shc creates a stripped binary executable version of the script
specified with -f on the command line.
The binary version will get a .x extension appended
and will usually be a bit larger in size than the original ascii code.
Generated C source code is saved in a file with the extension .x.c
If you supply an expiration date with the -e option the
compiled binary will refuse to run after the date specified.
The message "Please contact your provider" will be displayed instead.
This message can be changed with the -m option.
You can compile any kind of shell script, but you need to supply valid
-i, -x and -l options.
The compiled binary will still be dependent on the shell specified
in the first line of the shell code (i.e. #!/bin/sh), thus shc does not create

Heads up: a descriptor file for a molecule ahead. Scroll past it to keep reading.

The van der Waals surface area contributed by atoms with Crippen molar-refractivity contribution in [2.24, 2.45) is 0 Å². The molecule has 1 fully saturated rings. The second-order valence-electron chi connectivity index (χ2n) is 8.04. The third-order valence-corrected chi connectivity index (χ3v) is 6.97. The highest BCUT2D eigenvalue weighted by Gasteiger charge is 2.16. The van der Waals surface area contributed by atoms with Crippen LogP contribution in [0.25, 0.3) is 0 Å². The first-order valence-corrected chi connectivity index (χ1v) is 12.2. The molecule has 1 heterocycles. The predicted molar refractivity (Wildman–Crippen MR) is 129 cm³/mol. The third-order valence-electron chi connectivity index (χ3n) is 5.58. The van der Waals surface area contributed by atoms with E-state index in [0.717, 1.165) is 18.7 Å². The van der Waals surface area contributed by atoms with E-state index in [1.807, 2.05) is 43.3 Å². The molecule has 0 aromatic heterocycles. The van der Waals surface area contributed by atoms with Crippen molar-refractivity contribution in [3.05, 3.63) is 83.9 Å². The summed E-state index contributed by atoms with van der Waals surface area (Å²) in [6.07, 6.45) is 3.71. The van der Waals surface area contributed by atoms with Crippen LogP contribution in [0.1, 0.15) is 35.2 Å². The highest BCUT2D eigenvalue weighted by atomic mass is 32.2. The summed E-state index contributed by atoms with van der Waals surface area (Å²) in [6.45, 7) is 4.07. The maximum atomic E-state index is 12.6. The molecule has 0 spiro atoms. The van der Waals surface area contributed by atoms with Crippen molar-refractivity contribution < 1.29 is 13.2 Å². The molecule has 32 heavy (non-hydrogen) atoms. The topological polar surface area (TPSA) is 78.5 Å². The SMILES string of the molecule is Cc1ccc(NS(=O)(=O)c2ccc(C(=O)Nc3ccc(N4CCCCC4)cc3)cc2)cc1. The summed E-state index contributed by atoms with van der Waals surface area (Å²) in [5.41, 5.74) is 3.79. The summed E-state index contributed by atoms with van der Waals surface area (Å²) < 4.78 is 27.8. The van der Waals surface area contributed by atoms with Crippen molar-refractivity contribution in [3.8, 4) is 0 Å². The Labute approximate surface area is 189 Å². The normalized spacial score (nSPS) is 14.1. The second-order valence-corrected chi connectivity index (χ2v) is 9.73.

completely independent binaries.
shc itself is not a compiler such as cc, it rather encodes and
encrypts a shell script and generates C source code with the added expiration
capability. It then uses the system compiler to compile a stripped binary
which behaves exactly like the original script. Upon execution, the compiled binary
will decrypt and execute the code with the shell -c option.
Unfortunatelly, it will not give you any speed improvement as a real C program would.
shcs main purpose is to protect your shell scripts from modification or
inspection. You can use it if you wish to distribute your scripts but dont
want them to be easily readable by other people.